The High Cost of Poor Customer Service
Nearly 50 percent of consumers have stopped doing business with a company due to negative customer service experiences in the past year.
These days, every company claims it places a premium on customer service. Unfortunately, the facts speak otherwise.
A just-released study conducted by cloud communications provider Corvisa offers insights into the disastrous state of customer support. The company surveyed more than 1,300 consumers and found that a whopping 48 percent have stopped doing business with a company due to negative customer service experiences in the past year. Even more frightening is the finding that nearly one-quarter of Millennials said they would stop doing business with a company after just one negative interaction.
Long hold times, agents that sound as if they are simply reading scripts and lack of proactivity are just a few of the problems the report identified. Despite the growing influence of the Internet and mobile apps, 41 percent of consumers indicate that they prefer a phone call for customer service. The number rises to 56 percent if they feel frustrated by an event.
Frankly, I'm surprised the numbers aren't higher. In the last week alone, here's a glance at what I've encountered:
*After initially receiving excellent support from a customer rep at Logitech, I saw a series of customer support emails arrive in Finnish. Never mind that I initially spoke with a customer service rep in English and provided a U.S. address for a replacement device.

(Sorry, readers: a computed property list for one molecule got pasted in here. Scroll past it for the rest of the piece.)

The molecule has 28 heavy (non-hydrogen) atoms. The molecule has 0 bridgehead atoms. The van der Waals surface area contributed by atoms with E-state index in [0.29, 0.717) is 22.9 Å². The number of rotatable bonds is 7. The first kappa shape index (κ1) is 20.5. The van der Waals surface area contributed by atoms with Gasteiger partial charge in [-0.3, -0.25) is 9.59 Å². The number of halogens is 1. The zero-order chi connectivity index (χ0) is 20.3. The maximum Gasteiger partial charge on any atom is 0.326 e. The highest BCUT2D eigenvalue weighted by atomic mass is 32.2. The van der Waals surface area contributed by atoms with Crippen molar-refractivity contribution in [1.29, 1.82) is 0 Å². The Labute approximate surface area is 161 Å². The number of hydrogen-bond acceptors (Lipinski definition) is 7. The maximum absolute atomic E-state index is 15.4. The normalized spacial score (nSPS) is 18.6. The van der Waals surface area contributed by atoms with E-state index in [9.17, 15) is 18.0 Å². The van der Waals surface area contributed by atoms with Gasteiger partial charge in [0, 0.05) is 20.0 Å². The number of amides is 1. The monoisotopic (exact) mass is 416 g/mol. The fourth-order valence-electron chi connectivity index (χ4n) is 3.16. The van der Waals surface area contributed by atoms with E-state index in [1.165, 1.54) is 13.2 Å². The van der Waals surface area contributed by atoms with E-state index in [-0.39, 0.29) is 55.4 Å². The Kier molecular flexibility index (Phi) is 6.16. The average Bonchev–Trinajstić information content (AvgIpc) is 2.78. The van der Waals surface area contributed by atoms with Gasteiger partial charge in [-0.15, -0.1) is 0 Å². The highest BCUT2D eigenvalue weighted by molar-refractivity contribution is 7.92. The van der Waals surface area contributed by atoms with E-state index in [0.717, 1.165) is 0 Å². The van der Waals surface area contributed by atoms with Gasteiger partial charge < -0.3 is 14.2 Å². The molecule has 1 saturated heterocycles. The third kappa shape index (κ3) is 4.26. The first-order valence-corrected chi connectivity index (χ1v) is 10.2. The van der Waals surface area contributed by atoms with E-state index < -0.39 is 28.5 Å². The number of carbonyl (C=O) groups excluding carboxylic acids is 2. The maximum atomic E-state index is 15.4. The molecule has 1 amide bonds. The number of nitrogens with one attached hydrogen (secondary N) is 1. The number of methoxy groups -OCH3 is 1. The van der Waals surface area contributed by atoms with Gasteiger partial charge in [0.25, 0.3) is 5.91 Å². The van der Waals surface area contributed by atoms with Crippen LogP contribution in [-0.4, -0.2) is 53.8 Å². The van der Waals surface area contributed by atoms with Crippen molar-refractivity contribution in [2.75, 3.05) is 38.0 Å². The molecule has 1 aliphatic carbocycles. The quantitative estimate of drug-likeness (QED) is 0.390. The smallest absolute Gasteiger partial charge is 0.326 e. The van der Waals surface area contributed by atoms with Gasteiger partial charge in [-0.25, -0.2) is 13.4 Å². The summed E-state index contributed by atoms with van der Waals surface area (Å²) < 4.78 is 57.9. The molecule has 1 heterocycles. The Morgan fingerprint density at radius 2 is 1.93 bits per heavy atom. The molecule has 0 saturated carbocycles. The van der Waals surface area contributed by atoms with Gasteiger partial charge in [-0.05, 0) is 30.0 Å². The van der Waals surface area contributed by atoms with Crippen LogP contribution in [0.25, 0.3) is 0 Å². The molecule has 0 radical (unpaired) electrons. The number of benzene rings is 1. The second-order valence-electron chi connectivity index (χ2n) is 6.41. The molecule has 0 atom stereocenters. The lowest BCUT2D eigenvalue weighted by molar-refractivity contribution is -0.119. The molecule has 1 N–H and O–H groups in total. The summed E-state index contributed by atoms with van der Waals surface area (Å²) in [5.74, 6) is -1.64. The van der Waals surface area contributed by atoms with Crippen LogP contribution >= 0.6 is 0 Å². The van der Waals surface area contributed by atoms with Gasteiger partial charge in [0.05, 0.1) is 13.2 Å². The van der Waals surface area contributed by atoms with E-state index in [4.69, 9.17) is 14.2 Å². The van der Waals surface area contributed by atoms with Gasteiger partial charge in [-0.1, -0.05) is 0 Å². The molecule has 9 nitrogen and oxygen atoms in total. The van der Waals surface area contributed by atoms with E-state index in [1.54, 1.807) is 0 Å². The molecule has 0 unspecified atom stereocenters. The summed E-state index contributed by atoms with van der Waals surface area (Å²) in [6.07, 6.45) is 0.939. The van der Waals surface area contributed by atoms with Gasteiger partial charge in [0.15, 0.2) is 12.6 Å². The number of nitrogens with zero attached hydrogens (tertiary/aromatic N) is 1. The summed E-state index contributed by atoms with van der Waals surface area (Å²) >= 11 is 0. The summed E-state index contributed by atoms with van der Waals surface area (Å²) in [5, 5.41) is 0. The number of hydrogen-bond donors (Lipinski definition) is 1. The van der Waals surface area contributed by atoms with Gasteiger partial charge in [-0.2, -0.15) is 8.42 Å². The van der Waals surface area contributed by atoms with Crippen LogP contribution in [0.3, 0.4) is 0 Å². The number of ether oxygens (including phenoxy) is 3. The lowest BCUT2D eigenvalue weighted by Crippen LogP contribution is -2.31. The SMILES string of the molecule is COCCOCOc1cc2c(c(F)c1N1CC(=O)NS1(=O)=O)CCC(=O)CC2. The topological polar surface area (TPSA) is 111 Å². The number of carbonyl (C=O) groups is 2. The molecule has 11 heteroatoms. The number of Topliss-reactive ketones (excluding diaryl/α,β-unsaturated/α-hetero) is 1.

*My ISP, Web.com, banished me into a black hole of technical support where it appears no one answers the phone or provides an update. After 45 minutes I hung up.
*I called Wells Fargo bank about potential identity theft and spent 15 minutes discussing the issue with a customer service rep. She placed me on hold to check on something but I was dumped back into the queue. A few minutes later, a different representative who had no idea what we had previously discussed answered the phone.
These problems also undermine businesses. For instance, a study conducted by ClickSoftware in 2014 found that customer service wait times cost U.S. businesses $130 billion annually.
There's no question that customer service is a huge challenge, especially with all of today's channels and devices. But CIOs must grab the reins and ensure that technologies deployed by an organization—and individual departments—actually work as billed and address customer requirements.
Businesses must also reframe their thinking about customer service: Corvisa found that 43 percent of companies rarely or never proactively reach out to customers, even though 80 percent of consumers say they would be impressed if a company did so in a way that's helpful and not just promotional.